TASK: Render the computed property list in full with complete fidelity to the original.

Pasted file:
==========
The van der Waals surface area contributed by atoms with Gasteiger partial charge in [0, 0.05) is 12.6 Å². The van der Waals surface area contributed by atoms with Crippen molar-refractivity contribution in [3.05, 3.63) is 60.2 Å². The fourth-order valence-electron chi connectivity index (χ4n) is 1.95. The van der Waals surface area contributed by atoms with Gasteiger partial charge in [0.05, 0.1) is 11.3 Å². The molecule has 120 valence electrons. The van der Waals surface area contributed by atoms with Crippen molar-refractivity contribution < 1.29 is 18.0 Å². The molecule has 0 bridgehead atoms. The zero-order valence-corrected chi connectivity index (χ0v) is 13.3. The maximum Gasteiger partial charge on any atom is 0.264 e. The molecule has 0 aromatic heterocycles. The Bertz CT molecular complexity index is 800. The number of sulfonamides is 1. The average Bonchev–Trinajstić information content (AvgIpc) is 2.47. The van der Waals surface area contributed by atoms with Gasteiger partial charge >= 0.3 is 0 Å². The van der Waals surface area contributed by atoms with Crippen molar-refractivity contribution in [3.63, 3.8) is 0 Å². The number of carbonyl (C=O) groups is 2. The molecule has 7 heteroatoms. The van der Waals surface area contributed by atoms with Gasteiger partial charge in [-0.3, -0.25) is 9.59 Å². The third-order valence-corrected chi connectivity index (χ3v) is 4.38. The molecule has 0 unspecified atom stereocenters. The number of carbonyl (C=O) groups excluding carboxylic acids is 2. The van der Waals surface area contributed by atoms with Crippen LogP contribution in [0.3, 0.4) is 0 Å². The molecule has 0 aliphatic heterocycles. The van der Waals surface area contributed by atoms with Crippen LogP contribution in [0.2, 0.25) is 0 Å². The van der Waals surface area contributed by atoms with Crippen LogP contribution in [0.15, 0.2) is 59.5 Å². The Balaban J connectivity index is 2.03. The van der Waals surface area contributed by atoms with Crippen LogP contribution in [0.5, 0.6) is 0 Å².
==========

The van der Waals surface area contributed by atoms with Gasteiger partial charge in [0, 0.05) is 12.6 Å². The van der Waals surface area contributed by atoms with Crippen molar-refractivity contribution in [3.05, 3.63) is 60.2 Å². The fourth-order valence-electron chi connectivity index (χ4n) is 1.95. The van der Waals surface area contributed by atoms with Gasteiger partial charge in [0.05, 0.1) is 11.3 Å². The molecule has 120 valence electrons. The van der Waals surface area contributed by atoms with Crippen molar-refractivity contribution < 1.29 is 18.0 Å². The molecule has 0 bridgehead atoms. The zero-order valence-corrected chi connectivity index (χ0v) is 13.3. The maximum Gasteiger partial charge on any atom is 0.264 e. The molecule has 0 aromatic heterocycles. The Bertz CT molecular complexity index is 800. The number of sulfonamides is 1. The average Bonchev–Trinajstić information content (AvgIpc) is 2.47. The van der Waals surface area contributed by atoms with Gasteiger partial charge >= 0.3 is 0 Å². The van der Waals surface area contributed by atoms with Crippen molar-refractivity contribution in [3.63, 3.8) is 0 Å². The number of carbonyl (C=O) groups is 2. The molecule has 7 heteroatoms. The van der Waals surface area contributed by atoms with Gasteiger partial charge in [-0.3, -0.25) is 9.59 Å². The third-order valence-corrected chi connectivity index (χ3v) is 4.38. The molecule has 0 unspecified atom stereocenters. The number of carbonyl (C=O) groups excluding carboxylic acids is 2. The van der Waals surface area contributed by atoms with Crippen LogP contribution in [0.3, 0.4) is 0 Å². The molecule has 0 aliphatic heterocycles. The van der Waals surface area contributed by atoms with Crippen LogP contribution in [0.2, 0.25) is 0 Å². The van der Waals surface area contributed by atoms with Crippen LogP contribution in [0.15, 0.2) is 59.5 Å². The Balaban J connectivity index is 2.03. The van der Waals surface area contributed by atoms with Crippen LogP contribution in [0.5, 0.6) is 0 Å².